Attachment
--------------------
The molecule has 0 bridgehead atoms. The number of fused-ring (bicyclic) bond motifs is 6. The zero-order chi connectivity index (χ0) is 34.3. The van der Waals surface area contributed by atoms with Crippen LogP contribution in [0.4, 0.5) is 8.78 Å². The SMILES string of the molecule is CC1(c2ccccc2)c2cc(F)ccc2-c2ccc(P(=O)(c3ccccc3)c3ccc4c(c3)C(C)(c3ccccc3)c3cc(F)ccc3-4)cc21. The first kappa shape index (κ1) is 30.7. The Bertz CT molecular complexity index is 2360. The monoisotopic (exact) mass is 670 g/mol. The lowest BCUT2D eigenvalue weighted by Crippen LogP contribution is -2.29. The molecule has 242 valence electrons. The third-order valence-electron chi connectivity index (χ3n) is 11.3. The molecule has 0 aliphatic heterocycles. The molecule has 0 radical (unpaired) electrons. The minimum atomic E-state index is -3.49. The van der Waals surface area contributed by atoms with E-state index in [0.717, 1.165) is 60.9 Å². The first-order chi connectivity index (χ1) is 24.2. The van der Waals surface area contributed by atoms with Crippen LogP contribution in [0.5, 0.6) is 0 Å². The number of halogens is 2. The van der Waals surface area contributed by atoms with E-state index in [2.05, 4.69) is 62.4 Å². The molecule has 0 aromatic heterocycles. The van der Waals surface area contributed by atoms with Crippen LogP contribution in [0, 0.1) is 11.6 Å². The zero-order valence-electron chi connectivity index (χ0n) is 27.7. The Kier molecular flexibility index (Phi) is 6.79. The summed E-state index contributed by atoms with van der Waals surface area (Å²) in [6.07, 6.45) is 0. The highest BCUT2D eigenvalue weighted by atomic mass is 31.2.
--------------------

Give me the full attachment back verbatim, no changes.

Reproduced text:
The molecule has 0 bridgehead atoms. The number of fused-ring (bicyclic) bond motifs is 6. The zero-order chi connectivity index (χ0) is 34.3. The van der Waals surface area contributed by atoms with Crippen LogP contribution in [0.4, 0.5) is 8.78 Å². The SMILES string of the molecule is CC1(c2ccccc2)c2cc(F)ccc2-c2ccc(P(=O)(c3ccccc3)c3ccc4c(c3)C(C)(c3ccccc3)c3cc(F)ccc3-4)cc21. The first kappa shape index (κ1) is 30.7. The Bertz CT molecular complexity index is 2360. The monoisotopic (exact) mass is 670 g/mol. The lowest BCUT2D eigenvalue weighted by Crippen LogP contribution is -2.29. The molecule has 242 valence electrons. The third-order valence-electron chi connectivity index (χ3n) is 11.3. The molecule has 0 aliphatic heterocycles. The molecule has 0 radical (unpaired) electrons. The minimum atomic E-state index is -3.49. The van der Waals surface area contributed by atoms with E-state index in [0.717, 1.165) is 60.9 Å². The first-order chi connectivity index (χ1) is 24.2. The van der Waals surface area contributed by atoms with Crippen LogP contribution in [0.5, 0.6) is 0 Å². The number of halogens is 2. The van der Waals surface area contributed by atoms with E-state index in [2.05, 4.69) is 62.4 Å². The molecule has 0 aromatic heterocycles. The van der Waals surface area contributed by atoms with Crippen LogP contribution in [0, 0.1) is 11.6 Å². The zero-order valence-electron chi connectivity index (χ0n) is 27.7. The Kier molecular flexibility index (Phi) is 6.79. The summed E-state index contributed by atoms with van der Waals surface area (Å²) in [6.07, 6.45) is 0. The highest BCUT2D eigenvalue weighted by atomic mass is 31.2.